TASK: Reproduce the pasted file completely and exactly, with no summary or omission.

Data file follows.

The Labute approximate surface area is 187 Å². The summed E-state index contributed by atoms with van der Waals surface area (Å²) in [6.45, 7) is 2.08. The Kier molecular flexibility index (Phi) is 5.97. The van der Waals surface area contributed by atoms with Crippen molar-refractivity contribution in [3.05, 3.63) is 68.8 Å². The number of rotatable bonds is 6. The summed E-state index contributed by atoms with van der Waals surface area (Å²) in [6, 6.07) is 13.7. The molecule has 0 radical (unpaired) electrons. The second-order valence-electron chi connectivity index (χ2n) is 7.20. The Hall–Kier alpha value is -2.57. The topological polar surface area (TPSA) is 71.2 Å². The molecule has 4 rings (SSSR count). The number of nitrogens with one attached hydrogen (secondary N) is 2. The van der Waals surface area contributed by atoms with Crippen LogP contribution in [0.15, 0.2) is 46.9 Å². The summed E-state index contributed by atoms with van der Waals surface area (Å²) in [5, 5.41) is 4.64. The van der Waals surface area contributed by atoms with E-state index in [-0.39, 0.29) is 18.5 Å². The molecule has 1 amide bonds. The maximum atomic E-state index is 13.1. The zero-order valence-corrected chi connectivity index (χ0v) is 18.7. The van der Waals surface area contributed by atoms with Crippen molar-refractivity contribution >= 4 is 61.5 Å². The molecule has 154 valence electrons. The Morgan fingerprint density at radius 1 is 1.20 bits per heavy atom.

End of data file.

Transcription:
The Labute approximate surface area is 187 Å². The summed E-state index contributed by atoms with van der Waals surface area (Å²) in [6.45, 7) is 2.08. The Kier molecular flexibility index (Phi) is 5.97. The van der Waals surface area contributed by atoms with Crippen molar-refractivity contribution in [3.05, 3.63) is 68.8 Å². The number of rotatable bonds is 6. The summed E-state index contributed by atoms with van der Waals surface area (Å²) in [6, 6.07) is 13.7. The molecule has 0 radical (unpaired) electrons. The second-order valence-electron chi connectivity index (χ2n) is 7.20. The Hall–Kier alpha value is -2.57. The topological polar surface area (TPSA) is 71.2 Å². The molecule has 4 rings (SSSR count). The number of nitrogens with one attached hydrogen (secondary N) is 2. The van der Waals surface area contributed by atoms with Crippen LogP contribution in [0.15, 0.2) is 46.9 Å². The summed E-state index contributed by atoms with van der Waals surface area (Å²) in [5, 5.41) is 4.64. The van der Waals surface area contributed by atoms with E-state index in [-0.39, 0.29) is 18.5 Å². The molecule has 1 amide bonds. The maximum atomic E-state index is 13.1. The zero-order valence-corrected chi connectivity index (χ0v) is 18.7. The van der Waals surface area contributed by atoms with Crippen molar-refractivity contribution >= 4 is 61.5 Å². The molecule has 154 valence electrons. The Morgan fingerprint density at radius 1 is 1.20 bits per heavy atom.